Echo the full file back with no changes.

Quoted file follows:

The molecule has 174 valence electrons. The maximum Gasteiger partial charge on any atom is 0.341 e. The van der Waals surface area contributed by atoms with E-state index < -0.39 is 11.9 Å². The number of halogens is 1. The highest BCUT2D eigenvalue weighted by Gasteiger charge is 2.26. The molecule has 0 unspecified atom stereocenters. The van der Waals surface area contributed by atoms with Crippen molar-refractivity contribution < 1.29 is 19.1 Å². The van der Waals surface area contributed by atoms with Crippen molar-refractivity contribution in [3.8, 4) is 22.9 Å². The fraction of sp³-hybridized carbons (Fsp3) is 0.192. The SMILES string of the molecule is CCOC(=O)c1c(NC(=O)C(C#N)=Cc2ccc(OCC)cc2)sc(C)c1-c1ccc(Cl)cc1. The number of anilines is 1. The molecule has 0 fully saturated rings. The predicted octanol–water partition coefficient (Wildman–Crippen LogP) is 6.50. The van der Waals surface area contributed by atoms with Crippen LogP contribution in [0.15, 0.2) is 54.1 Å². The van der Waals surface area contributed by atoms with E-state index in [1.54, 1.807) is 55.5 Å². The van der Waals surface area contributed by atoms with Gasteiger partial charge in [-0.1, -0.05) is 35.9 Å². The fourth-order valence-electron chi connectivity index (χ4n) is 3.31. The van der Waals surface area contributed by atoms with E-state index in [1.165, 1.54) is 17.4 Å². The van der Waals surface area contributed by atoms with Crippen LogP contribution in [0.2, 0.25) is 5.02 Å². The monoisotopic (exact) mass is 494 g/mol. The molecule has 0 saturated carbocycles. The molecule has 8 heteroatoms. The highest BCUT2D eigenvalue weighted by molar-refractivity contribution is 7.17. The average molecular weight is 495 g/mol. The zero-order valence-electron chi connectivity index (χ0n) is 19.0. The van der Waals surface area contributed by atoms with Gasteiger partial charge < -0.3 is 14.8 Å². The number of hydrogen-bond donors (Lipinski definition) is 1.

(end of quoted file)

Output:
The molecule has 174 valence electrons. The maximum Gasteiger partial charge on any atom is 0.341 e. The van der Waals surface area contributed by atoms with E-state index < -0.39 is 11.9 Å². The number of halogens is 1. The highest BCUT2D eigenvalue weighted by Gasteiger charge is 2.26. The molecule has 0 unspecified atom stereocenters. The van der Waals surface area contributed by atoms with Crippen molar-refractivity contribution < 1.29 is 19.1 Å². The van der Waals surface area contributed by atoms with Crippen molar-refractivity contribution in [3.8, 4) is 22.9 Å². The fraction of sp³-hybridized carbons (Fsp3) is 0.192. The SMILES string of the molecule is CCOC(=O)c1c(NC(=O)C(C#N)=Cc2ccc(OCC)cc2)sc(C)c1-c1ccc(Cl)cc1. The number of anilines is 1. The molecule has 0 fully saturated rings. The predicted octanol–water partition coefficient (Wildman–Crippen LogP) is 6.50. The van der Waals surface area contributed by atoms with Crippen LogP contribution in [0.15, 0.2) is 54.1 Å². The van der Waals surface area contributed by atoms with E-state index in [1.54, 1.807) is 55.5 Å². The van der Waals surface area contributed by atoms with Gasteiger partial charge in [-0.1, -0.05) is 35.9 Å². The fourth-order valence-electron chi connectivity index (χ4n) is 3.31. The van der Waals surface area contributed by atoms with E-state index in [1.165, 1.54) is 17.4 Å². The van der Waals surface area contributed by atoms with Crippen LogP contribution in [0.2, 0.25) is 5.02 Å². The monoisotopic (exact) mass is 494 g/mol. The molecule has 0 saturated carbocycles. The molecule has 8 heteroatoms. The highest BCUT2D eigenvalue weighted by molar-refractivity contribution is 7.17. The average molecular weight is 495 g/mol. The zero-order valence-electron chi connectivity index (χ0n) is 19.0. The van der Waals surface area contributed by atoms with Gasteiger partial charge < -0.3 is 14.8 Å². The number of hydrogen-bond donors (Lipinski definition) is 1.